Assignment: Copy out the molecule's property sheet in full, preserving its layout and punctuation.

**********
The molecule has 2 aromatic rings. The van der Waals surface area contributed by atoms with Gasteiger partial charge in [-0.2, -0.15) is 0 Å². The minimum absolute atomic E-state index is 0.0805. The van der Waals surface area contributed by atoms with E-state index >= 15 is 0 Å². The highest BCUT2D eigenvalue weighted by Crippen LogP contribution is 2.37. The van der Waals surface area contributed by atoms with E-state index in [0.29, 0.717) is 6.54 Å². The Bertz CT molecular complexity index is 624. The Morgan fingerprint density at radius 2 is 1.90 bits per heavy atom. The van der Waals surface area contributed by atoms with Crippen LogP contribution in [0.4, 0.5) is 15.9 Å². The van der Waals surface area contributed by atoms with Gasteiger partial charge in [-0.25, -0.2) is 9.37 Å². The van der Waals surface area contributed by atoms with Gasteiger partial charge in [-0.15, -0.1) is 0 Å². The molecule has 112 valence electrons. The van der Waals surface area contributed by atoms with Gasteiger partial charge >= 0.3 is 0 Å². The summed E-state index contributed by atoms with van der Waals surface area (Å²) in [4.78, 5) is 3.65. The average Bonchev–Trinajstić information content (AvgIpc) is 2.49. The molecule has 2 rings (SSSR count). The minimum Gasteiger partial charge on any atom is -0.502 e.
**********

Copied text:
The molecule has 2 aromatic rings. The van der Waals surface area contributed by atoms with Gasteiger partial charge in [-0.2, -0.15) is 0 Å². The minimum absolute atomic E-state index is 0.0805. The van der Waals surface area contributed by atoms with E-state index >= 15 is 0 Å². The highest BCUT2D eigenvalue weighted by Crippen LogP contribution is 2.37. The van der Waals surface area contributed by atoms with E-state index in [0.29, 0.717) is 6.54 Å². The Bertz CT molecular complexity index is 624. The Morgan fingerprint density at radius 2 is 1.90 bits per heavy atom. The van der Waals surface area contributed by atoms with Crippen LogP contribution in [0.4, 0.5) is 15.9 Å². The van der Waals surface area contributed by atoms with Gasteiger partial charge in [-0.25, -0.2) is 9.37 Å². The van der Waals surface area contributed by atoms with Gasteiger partial charge in [-0.15, -0.1) is 0 Å². The molecule has 112 valence electrons. The van der Waals surface area contributed by atoms with Gasteiger partial charge >= 0.3 is 0 Å². The summed E-state index contributed by atoms with van der Waals surface area (Å²) in [4.78, 5) is 3.65. The average Bonchev–Trinajstić information content (AvgIpc) is 2.49. The molecule has 2 rings (SSSR count). The minimum Gasteiger partial charge on any atom is -0.502 e.